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Not “No,” Just “Not Yet”

Job Search Persistence Can Pay Off

By Bonnie Johnson,


If you’ve ever worked in sales, customer service or marketing, or want to, you’ve probably heard this advice. Don’t take “no” as rejection, it’s just “not yet.” I sometimes wince at this idea because I don’t want to appear pushy, but I’ve experienced plenty of circumstances where this is applicable. This is not only valid for marketing and sales; it’s a vital aspect of the job search and career development process for every candidate, no matter your preferred career type or industry.

Many candidates are recognizing the value of “not yet” in the hiring process. Nearly half of agricultural candidates report they have ongoing engagement and communication with an employer even if they aren’t offered the job. Some of us may think it’s just easier to walk away after rejection, feeling defeated, never to interact with the company again.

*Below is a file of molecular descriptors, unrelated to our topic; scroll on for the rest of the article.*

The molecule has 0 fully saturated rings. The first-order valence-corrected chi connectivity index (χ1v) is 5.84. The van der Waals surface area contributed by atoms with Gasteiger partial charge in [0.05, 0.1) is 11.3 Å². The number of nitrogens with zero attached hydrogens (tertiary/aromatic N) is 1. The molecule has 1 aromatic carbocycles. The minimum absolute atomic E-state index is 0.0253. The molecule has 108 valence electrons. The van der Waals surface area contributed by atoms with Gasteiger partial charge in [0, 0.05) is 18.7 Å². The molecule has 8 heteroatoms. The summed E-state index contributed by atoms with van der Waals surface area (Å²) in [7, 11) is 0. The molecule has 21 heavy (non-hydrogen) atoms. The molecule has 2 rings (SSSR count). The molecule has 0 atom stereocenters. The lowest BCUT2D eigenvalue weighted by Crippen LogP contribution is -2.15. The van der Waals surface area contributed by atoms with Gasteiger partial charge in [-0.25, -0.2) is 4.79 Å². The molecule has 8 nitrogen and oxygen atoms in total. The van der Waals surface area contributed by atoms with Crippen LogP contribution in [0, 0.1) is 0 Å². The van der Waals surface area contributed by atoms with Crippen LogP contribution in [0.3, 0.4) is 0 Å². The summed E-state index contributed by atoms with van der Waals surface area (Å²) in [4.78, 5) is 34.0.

Rejection’s positive side: Even though you didn’t make the cut for a current opening, there is a chance you will be a fit for a different opening with the employer, or even the same position in the future after you have more experience and build your skill set. This happened to me; I applied for a job when I was just out of college and received a no thank you rejection letter before I even had an interview. Fast forward a few years later and the same position is open again. After I’d built my professional experience, not only did I get the interview, but I got the job.

You may not even have to wait years for your persistence to pay off! A colleague said one of their most memorable candidates was a rejected one. This candidate wasn’t selected for the position, but due to their follow-up note after the rejection, made a lasting impression. After receiving notice that they didn’t get the current job, the candidate sent a note expressing their appreciation for the time to interview and articulating their continued interest in working for the employer. This made a lasting impression that moved this candidate to top-of-mind when filling future positions.

It’s easy to stay in touch with email and communicate via social media, such as connecting on LinkedIn, or following on Twitter. Persistence is good but remember moderation as well. If you get repeated no’s, perhaps it’s NOT a “not yet,” but a “never,” and time to move on! Keep in mind that it’s not only if you’re a good match for an employer, but they may not be a decent fit for you either.

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